Tuesday, 13 April 2010

Interview - Fyfe Dangerfield

No, he's not a superhero despite his catchy name. He's the frontman of melodic indie misfits Guillemots and he's released a solo album, 'Fly Yellow Moon'.

Nearly two years after the release of the controversial new direction sound of the second Guillemots album ‘Red’, Dangerfield has decided to take more of a singer-songwriter approach to his music according to his influences. As driving force behind Guillemots, what can he be seeking to achieve through his solo album? - “I always feel like I’m going in circles, like at the moment I’m the opposite and want to make music that sounds like nothing else again but a couple of years back I was just feeling very much like writing just traditional song-writing I guess.”

The single She Needs Me is the most pop-sounding of the album yet entails powerful horns and strings revealing the true musical genius in the classically trained Dangerfield. He described to me his admiration for Neil Young and what little touches can do to a song - “The way he writes, it’s like he doesn’t tend to do stuff that is really out there and you could just make a couple of changes to make it sound really average but it’s just the way he does it makes it sound really beautiful.”

This same description can be applied to Dangerfield’s introspective ballads and satisfyingly to-the-point lyrics such as /I love you endlessly/ on the track When You Walk In The Room, with which the album (not dissimilar to Guillemots) is teeming.

Rory: The songs strike me as being vivacious yet with undertones of sorrow, particularly in ‘She Needs Me’. Which mood do you find it easiest to write about?

Fyfe Dangerfield: I think I probably find it a lot easier to write melacholy, sad songs really. I’m not sure why, I just like ballads a lot and I just feel like I could sit down every day and write a ballad, it might not be very good but...

I have to sort of force myself to write sometimes. I’ve been trying that at the moment, writing the new Guillemots record, trying to force myself to write songs that have a really big rhythmic part in them or something. A part of me is just always wanting to float away and be dreamy. I suppose maybe it’s more the musical tone of it than the lyrical tone of it.

Rory: Talk me through the songwriting process.

FD: It just varies really, there’s not really one way. The way it worked on Fly Yellow Moon I think I wrote in just little moments when I had a bit of time off, write a bit before I was just going out or something. They’d often be written quite quickly but then not quite finished and then I’d finish them 6 months later. It’s hard to say what the songwriting process is. It’ll always be music I generally come up with first. It’ll usually be like I just come up with a melody or something and then I’ll be singing kind of nonsense and eventually words will come out and it’s often as much the way the words sound.

Rory: Was it a deliberate decision to try to create something very different to Guillemots music or was it not quite so pre-planned?

FD: No it wasn’t really pre-planned, I don’t even know if it is that different or if it isn’t really. I think it’s just that most of the songs are very acoustic so that made me feel like I’d be better off doing them by myself.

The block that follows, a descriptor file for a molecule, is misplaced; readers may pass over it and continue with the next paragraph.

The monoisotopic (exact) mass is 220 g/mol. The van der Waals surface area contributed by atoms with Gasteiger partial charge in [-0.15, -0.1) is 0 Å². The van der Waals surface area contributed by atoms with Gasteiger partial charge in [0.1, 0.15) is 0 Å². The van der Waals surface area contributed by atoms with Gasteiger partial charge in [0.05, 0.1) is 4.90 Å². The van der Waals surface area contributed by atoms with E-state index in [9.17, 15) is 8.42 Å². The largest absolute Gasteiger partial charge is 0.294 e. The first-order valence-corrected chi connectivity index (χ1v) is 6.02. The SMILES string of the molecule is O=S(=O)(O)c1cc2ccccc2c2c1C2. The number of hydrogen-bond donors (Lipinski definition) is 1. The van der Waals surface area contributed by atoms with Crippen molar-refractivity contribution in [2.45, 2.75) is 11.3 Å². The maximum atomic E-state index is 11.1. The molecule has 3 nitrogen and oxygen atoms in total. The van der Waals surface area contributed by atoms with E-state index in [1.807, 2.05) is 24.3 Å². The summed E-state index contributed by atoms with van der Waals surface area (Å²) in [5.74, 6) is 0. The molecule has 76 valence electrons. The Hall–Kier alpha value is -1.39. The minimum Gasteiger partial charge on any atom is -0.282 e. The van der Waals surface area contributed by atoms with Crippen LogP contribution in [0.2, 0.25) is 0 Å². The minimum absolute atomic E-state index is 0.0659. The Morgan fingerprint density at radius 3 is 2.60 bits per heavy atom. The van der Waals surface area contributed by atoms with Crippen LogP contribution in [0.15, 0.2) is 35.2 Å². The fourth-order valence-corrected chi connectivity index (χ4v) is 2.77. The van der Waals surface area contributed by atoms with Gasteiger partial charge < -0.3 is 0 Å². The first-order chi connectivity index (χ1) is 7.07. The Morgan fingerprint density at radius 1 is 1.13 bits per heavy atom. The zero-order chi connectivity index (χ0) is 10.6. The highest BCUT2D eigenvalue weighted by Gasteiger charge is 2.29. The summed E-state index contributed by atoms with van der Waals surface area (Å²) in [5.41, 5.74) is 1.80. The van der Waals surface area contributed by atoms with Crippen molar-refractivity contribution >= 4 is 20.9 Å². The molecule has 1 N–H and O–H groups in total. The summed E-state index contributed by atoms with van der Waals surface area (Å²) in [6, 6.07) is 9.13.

I dunno, it just seemed to sort of happen really. I knew what I wanted to sound like and the way I was feeling at that time, I just wanted to focus on some way of doing some quite simple and straightforward.

Rory: Relating to the traditional song-writing approach to the album, I hear you are a Neil Young Fan. Did musicians such as Young inspire you to make a singer-songwriter or ‘one man and his guitar’ style of music?

FD: It’s weird cos I love listening to loads of that kind of music but I find that when I try and do it myself I get quite bored a lot of the time but yeah I love him.

As songwriters go he’s one of the best there is, it’s just something about the way he writes it’s so sort of...I’m shit at describing it but just kind of so simple but still manages to do and say things maybe in a way no one else says them and I think just because of the way he sings and plays guitar too.

Rory: How is performing without your fellow Guillemots bandmates?

FD: It’s just different you know, but it’s fine, it’s nice doing my own thing and I have string players on with me so I’m not completely alone for a lot of the gig. I always enjoy playing by myself but I love playing with a band, it’s amazing. But it’s just different.

Rory: If you could form a supergroup with anyone, who would you choose?

FD: Aw man, it’s awful questions like this, I always feels incredibly unimaginative when I’m asked them! [Laughs] Aw man I dunno! I’d probably just wanna do something daft you know like drumming but I can’t really think.

Rory: What are the future plans for the solo project with the Guillemots new album underway? Are you putting the solo music on hold?

FD: The Guillemots stuff is the main thing. I’m just kind of doing gigs here and there really. I’m going back to America for a week at the end of May and I’ll probably just do more bits and pieces of gigs as the year goes on.

Rory: Have you got any festivals planned this summer, solo or otherwise?

FD: I think I’m doing Latitude as a solo thing. I don’t think Guillemots are doing anything this summer though. Oh and Birmingham folk festival solo and hopefully one or two others.

[Laughs] I know that in 5 minutes after this I’ll think of a decent answer for that supergroup question.

I wonder if he did.


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